Applicable Countermeasures

Merge and Weave Area Redesign

Merge areas that affect bicyclists are typically associated with intersections. Generally the pavement markings are for lane separation, for indicating an assigned path or correct position for the bicyclist, and for information about upcoming turning and crossing maneuvers. The Manual of Uniform Traffic Control Devices (MUTCD) is the national standard for all pavement markings (as well as signs and signals).4

Pavement markings, such as bike pockets adjacent to left- or right-turn motor vehicle traffic lanes, can be used to make bicycling safer. Double left- and right-turn lanes are particularly difficult for bicyclists. Long merge areas or high speed merges for motorist left turns are also problems for bicyclists needing to make left turns. Local geometric design tailoring may be needed on streets with these characteristics that also have a considerable number of bicyclists in the traffic stream.

In addition to intersection problems, bicyclists often ride on arterials or urban parkways which may contain some freeway-style designs such as merge lanes and exit ramps. If there is bicycle traffic on these roadways then it is likely that a bike lane or paved shoulder will be available. The 1995 Oregon Bicycle and Pedestrian Plan has a good description of the problems that can occur and potential solutions, and the description below is adapted from the plan.5

For the merge lane or entrance lane situation, several problems exist:

  • The angle of approach creates visibility problems.
  • Motor vehicles are accelerating to merge with traffic on the main road.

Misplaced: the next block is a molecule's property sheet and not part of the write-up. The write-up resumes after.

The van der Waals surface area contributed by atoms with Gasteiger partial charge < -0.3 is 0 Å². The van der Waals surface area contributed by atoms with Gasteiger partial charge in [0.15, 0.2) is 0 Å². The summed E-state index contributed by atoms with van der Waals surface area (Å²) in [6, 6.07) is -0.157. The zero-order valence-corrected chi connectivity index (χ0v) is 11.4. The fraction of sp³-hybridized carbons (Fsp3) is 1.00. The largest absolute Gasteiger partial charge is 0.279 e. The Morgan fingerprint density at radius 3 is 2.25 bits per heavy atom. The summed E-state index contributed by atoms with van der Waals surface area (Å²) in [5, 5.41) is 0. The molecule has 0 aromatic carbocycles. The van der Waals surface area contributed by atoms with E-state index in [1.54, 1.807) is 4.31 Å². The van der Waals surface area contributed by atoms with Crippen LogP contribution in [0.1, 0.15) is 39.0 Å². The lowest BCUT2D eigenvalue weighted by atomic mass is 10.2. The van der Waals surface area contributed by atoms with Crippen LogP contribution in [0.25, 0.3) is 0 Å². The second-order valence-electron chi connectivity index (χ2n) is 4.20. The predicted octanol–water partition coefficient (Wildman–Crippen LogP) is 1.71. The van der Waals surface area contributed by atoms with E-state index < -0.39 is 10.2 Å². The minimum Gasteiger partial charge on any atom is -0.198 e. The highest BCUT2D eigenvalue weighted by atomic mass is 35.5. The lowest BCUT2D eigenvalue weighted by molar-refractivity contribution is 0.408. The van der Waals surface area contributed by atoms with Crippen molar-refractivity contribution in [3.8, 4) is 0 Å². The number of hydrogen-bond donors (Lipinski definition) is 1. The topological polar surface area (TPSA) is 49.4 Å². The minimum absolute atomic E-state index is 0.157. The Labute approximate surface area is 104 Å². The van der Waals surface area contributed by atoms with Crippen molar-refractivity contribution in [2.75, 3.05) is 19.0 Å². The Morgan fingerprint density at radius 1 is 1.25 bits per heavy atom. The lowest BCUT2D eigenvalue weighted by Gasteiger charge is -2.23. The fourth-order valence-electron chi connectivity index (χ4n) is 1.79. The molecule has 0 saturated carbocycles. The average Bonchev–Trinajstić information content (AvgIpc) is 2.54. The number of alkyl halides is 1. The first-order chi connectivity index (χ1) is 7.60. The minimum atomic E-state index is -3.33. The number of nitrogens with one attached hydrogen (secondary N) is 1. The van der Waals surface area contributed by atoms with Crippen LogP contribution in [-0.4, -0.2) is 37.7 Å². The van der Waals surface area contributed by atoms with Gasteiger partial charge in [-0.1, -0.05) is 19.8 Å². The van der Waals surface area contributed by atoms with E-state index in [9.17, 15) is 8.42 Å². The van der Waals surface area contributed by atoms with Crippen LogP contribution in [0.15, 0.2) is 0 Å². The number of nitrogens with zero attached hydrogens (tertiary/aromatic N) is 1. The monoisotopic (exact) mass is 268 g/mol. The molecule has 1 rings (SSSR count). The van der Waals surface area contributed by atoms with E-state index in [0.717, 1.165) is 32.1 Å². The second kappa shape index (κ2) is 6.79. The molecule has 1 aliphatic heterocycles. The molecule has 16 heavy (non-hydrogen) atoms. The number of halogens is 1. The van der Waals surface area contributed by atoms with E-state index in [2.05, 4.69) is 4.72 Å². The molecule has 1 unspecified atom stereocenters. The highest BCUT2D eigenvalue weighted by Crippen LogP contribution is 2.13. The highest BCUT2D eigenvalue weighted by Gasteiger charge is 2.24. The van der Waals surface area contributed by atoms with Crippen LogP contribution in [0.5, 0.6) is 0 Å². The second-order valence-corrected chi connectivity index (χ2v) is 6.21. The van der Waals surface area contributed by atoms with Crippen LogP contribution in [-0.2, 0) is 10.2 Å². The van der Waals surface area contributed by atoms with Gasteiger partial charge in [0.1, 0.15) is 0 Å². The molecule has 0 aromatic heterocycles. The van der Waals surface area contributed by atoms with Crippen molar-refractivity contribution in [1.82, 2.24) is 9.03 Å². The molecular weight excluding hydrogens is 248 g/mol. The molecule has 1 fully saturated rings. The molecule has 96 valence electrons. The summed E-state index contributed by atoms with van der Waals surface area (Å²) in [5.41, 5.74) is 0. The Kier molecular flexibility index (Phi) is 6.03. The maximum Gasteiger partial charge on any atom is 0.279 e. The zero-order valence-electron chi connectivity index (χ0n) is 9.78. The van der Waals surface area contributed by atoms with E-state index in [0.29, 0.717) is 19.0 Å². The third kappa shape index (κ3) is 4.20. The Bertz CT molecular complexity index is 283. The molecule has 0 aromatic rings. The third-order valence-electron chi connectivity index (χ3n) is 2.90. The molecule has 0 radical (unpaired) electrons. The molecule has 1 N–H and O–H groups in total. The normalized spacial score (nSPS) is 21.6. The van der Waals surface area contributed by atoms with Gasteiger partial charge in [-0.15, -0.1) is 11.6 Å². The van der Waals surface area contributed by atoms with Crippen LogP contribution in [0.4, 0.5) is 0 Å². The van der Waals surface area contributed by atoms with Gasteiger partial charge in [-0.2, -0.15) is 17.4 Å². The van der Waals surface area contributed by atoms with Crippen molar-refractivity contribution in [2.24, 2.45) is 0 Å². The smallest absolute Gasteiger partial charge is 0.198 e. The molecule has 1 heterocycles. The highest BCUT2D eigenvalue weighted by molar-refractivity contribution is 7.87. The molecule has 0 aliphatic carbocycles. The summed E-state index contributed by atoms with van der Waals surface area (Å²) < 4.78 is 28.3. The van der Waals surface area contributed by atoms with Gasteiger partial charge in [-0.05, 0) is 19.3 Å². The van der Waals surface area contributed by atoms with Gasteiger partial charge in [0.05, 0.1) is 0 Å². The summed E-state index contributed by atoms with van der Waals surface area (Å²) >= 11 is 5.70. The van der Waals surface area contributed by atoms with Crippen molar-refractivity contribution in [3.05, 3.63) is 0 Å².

• Motor vehicles are typically traveling much faster than bicycles.

The Oregon DOT offers the first design shown at right as one alternative to the entrance lane problem.5

This design creates a short distance across the ramp for the bicyclist at nearly a right angle for improved sight distance, as well as providing a crossing in a location before drivers’ attention is focused on the upcoming merge with motor vehicles.

Similar problems exist for the exit lane situation:

  • Motor vehicles are often exiting at high speeds.
  • The exit angle creates visibility problems.
  • Exiting drivers may not use their turn signal to indicate their desired movement.

The Oregon DOT offers the second design shown at right as one alternative to the exit lane problem.


  • Provide for safer merging of bicycles with motor vehicle traffic.
  • Improve sight distance and awareness for bicycles and motor vehicles involved in potential conflicts at entry and exit ramps.

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  • Where entry and exit ramp revisions are to be considered, the road or street should be evaluated to determine if appropriate for this facility.
  • Determine if other sight distance improvements need to be made.
  • Try to avoid double left- and double right-turn situations for bicyclists.

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Estimated Cost

Construction costs for reconstructing a tighter turning radius are approximately $2,000 to $20,000 per corner, depending on site conditions (e.g., drainage and utilities may need to be relocated). Costs for reconstructing entrance and exit lanes on arterials or urban parkways are also dependent on site conditions.

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Case Studies

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